Treatment for Addiction When Post Traumatic Stress Disorder Is Present

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Treatment for Addiction and PTSDMedical experts suggest that PTSD is a chemical disorder in the brain and body. When a person experiences a traumatic event, their brain creates a large amount of endorphins as a way of coping with the stress of the situation. When the event is over, the person's body goes through an "endorphin withdrawal". This withdrawal is similar to some of the symptoms of a drug and/or alcohol withdrawal. The feelings that are brought on from the endorphin withdrawal can cause a person to use drugs or alcohol as a way of replacing their feelings with numbness.

Once a person has post-traumatic stress disorder and begins to self-medicate using cocaine, heroin, alcohol, prescription medications, or other drugs, they may feel like their symptoms decrease. The person may feel calm, happy, and may be able to sleep. Once the drugs wear off, the PTSD symptoms return, sometimes even worse than before. The person will continue to use, and eventually will build up a tolerance; meaning, they will require more of the drug to get the same effect and eventually they will develop and addiction.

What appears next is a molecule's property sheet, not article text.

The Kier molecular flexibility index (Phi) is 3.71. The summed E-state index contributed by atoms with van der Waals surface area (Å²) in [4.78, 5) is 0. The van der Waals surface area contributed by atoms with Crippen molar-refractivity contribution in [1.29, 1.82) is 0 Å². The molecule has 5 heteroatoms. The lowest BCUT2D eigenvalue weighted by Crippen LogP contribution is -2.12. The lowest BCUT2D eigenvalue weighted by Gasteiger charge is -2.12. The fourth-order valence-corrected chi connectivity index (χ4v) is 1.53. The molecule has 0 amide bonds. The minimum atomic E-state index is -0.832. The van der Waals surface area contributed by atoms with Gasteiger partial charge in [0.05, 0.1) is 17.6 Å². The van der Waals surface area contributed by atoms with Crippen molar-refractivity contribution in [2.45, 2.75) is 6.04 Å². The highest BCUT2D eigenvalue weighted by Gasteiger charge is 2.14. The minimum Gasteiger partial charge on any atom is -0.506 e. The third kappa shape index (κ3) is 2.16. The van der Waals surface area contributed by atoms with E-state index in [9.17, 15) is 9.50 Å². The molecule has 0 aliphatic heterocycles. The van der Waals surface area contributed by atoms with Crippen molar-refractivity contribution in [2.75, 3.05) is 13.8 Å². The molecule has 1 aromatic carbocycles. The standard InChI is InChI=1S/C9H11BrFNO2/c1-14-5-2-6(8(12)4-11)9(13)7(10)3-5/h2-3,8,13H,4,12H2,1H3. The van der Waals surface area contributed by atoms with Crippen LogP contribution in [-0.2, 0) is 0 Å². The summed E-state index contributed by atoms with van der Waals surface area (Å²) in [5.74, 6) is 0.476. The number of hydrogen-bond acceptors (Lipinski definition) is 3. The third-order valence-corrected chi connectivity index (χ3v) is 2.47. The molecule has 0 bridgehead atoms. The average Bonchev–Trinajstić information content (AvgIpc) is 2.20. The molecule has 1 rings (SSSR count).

Events that can lead to PTSD may include: sexual assault, death of a loved one, military combat, violent assault, natural disasters, etc.

Symptoms of Post-Traumatic Stress Disorder may include: nightmares, flashbacks, mental breakdowns, angry outbursts, severe anxiety, fear, memory loss, irritability, poor concentrations, and avoidance of anything related to the event. These symptoms can strike the person at any time, especially when they are reminded of the event.

Co-occurring disorders replaces the terms dual disorder or dual diagnosis

Co-occurring disorders (COD) is the most current terminology used to describe individuals who are struggling with both substance use and mental disorders. A diagnosis of co-occurring disorders occurs when at least one disorder of each type can be established independent of the other and is not simply a cluster of symptoms resulting from the one disorder.

To learn more about addiction and co-occurring disorders please visit the pages below:

Addiction and depression/anxiety
Addiction and bipolar disorder
Addiction and mood disorders
Addiction and ADD or ADHD